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Monday, November 19, 2007

maria island wonderland

Tasmania is an island of many wonders, but one very specific location here has taken on magical status in our hearts and minds. Maria Island.



It has grown to almost mythical proportions in our thinking as the one place we absolutely had to go. Maybe it was the trek to get there - Maria is out of the way (the best places always are aren't they). Tasmania is hard enough to get to, but add a three hour car trip followed by a ferry ride packed with everything you could possibly need for the length of your stay and we're talking isolated.


(That's 22 bikes there)

On the island there are no shops, no power, no phones, no kitchens, no internet... all the creature comforts stripped away - except for a solar powered hot shower which can be purchased for the bargain price of $1 for two minutes. Unfortunately Frank and I left our soap and shampoo behind at the caravan park in Triabunna so we had to forgo the shower and make do with moist wipes. (a medal to whoever invented those things) Some toilets were both flushing and equipped with toilet paper so we weren't really roughing it! Camping without the fuss.

Actually, apart from our monumental disorganisation, there was very little fuss for us. We figured we'd never get to Maria if we waited to arrange our own camping trip, so we booked on a group cycling tour.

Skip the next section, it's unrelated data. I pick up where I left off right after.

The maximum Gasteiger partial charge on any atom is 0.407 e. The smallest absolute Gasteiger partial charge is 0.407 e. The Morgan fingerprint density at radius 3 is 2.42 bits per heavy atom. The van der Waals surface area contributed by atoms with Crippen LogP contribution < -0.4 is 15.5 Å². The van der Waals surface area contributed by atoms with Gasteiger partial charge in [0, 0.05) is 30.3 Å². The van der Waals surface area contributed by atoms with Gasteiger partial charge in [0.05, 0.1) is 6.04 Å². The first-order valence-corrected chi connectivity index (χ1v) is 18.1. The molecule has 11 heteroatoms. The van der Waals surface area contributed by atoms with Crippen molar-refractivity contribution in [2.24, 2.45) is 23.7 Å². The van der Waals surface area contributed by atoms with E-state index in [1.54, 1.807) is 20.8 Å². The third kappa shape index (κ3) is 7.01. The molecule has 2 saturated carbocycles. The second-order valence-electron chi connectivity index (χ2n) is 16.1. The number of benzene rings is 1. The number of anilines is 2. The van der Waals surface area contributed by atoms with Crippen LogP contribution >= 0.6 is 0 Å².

All we had to do was turn up at the wharf with lunch for one day, a sleeping bag and a bike. Easy! Someone else booked the ferry ride, paid the national park fees, organised the food and did the cooking. While they did all that (thanks Chris and Tamara), we sat back and enjoyed the ride.

I use the term 'enjoyed the ride' rather loosely... for someone who has never ridden on anything but sedate asphalt paths, pelting through the bush on rocky, sandy and uneven tracks was something of an experience.



I discovered bones in my bottom I never knew existed, the palms of my hands hurt to touch anything, my knees aged 15 years and even my thumbs were sore from rubbing on the bike handles!

Not that I really have anything to complain about when compared to previous inhabitants of the island. In the 1820s and 1850s a few hundred convicts were sent out to Maria. Only the 'less criminal' convicts had the experience of scrunching into the tiny brick cells. The worst were sent to Port Arthur.



It must have been tempting to look across the water to the Tasmanian mainland and concoct escape plans - and in fact a few did manage to make it across the water. The convict settlement was soon abandoned.



The convicts were soon followed by settlers. One in particular, an Italian named Bernacchi, planted vineyards and crops in an effort to make a stack of money. He renamed the little township of Darlington 'San Diego' but in 1896 he went bust during a time of national economic hardship and Darlington became Darlington once more.